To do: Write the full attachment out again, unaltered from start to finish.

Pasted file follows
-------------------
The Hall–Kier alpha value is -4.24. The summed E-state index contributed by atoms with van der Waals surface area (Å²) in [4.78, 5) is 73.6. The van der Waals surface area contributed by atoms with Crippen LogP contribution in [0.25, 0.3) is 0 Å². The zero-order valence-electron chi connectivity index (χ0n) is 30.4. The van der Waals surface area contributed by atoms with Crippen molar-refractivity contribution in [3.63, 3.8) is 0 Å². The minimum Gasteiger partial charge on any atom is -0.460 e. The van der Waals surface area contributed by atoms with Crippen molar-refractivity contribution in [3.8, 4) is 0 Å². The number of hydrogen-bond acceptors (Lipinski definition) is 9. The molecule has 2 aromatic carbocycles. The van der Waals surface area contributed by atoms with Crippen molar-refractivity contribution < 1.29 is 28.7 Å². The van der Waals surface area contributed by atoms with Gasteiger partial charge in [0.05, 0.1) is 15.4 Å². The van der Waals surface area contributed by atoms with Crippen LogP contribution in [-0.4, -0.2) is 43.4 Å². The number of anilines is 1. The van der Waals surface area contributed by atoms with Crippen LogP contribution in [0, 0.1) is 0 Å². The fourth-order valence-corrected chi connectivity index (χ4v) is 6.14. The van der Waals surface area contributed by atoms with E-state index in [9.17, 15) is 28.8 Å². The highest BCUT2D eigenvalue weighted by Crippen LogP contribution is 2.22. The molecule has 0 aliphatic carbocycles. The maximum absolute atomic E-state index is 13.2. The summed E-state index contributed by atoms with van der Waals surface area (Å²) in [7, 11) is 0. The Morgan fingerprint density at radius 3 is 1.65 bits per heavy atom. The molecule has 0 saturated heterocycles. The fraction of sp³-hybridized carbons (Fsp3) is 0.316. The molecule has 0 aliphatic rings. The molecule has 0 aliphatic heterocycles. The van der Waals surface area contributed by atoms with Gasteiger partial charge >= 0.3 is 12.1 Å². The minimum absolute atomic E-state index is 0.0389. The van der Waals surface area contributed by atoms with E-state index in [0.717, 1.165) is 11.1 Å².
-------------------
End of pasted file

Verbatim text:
The Hall–Kier alpha value is -4.24. The summed E-state index contributed by atoms with van der Waals surface area (Å²) in [4.78, 5) is 73.6. The van der Waals surface area contributed by atoms with Crippen LogP contribution in [0.25, 0.3) is 0 Å². The zero-order valence-electron chi connectivity index (χ0n) is 30.4. The van der Waals surface area contributed by atoms with Crippen molar-refractivity contribution in [3.63, 3.8) is 0 Å². The minimum Gasteiger partial charge on any atom is -0.460 e. The van der Waals surface area contributed by atoms with Crippen molar-refractivity contribution in [3.8, 4) is 0 Å². The number of hydrogen-bond acceptors (Lipinski definition) is 9. The molecule has 2 aromatic carbocycles. The van der Waals surface area contributed by atoms with Crippen molar-refractivity contribution < 1.29 is 28.7 Å². The van der Waals surface area contributed by atoms with Gasteiger partial charge in [0.05, 0.1) is 15.4 Å². The van der Waals surface area contributed by atoms with Crippen LogP contribution in [-0.4, -0.2) is 43.4 Å². The number of anilines is 1. The van der Waals surface area contributed by atoms with Crippen LogP contribution in [0, 0.1) is 0 Å². The fourth-order valence-corrected chi connectivity index (χ4v) is 6.14. The van der Waals surface area contributed by atoms with E-state index in [9.17, 15) is 28.8 Å². The highest BCUT2D eigenvalue weighted by Crippen LogP contribution is 2.22. The molecule has 0 aliphatic carbocycles. The maximum absolute atomic E-state index is 13.2. The summed E-state index contributed by atoms with van der Waals surface area (Å²) in [7, 11) is 0. The Morgan fingerprint density at radius 3 is 1.65 bits per heavy atom. The molecule has 0 saturated heterocycles. The fraction of sp³-hybridized carbons (Fsp3) is 0.316. The molecule has 0 aliphatic rings. The molecule has 0 aliphatic heterocycles. The van der Waals surface area contributed by atoms with Gasteiger partial charge >= 0.3 is 12.1 Å². The minimum absolute atomic E-state index is 0.0389. The van der Waals surface area contributed by atoms with E-state index in [0.717, 1.165) is 11.1 Å².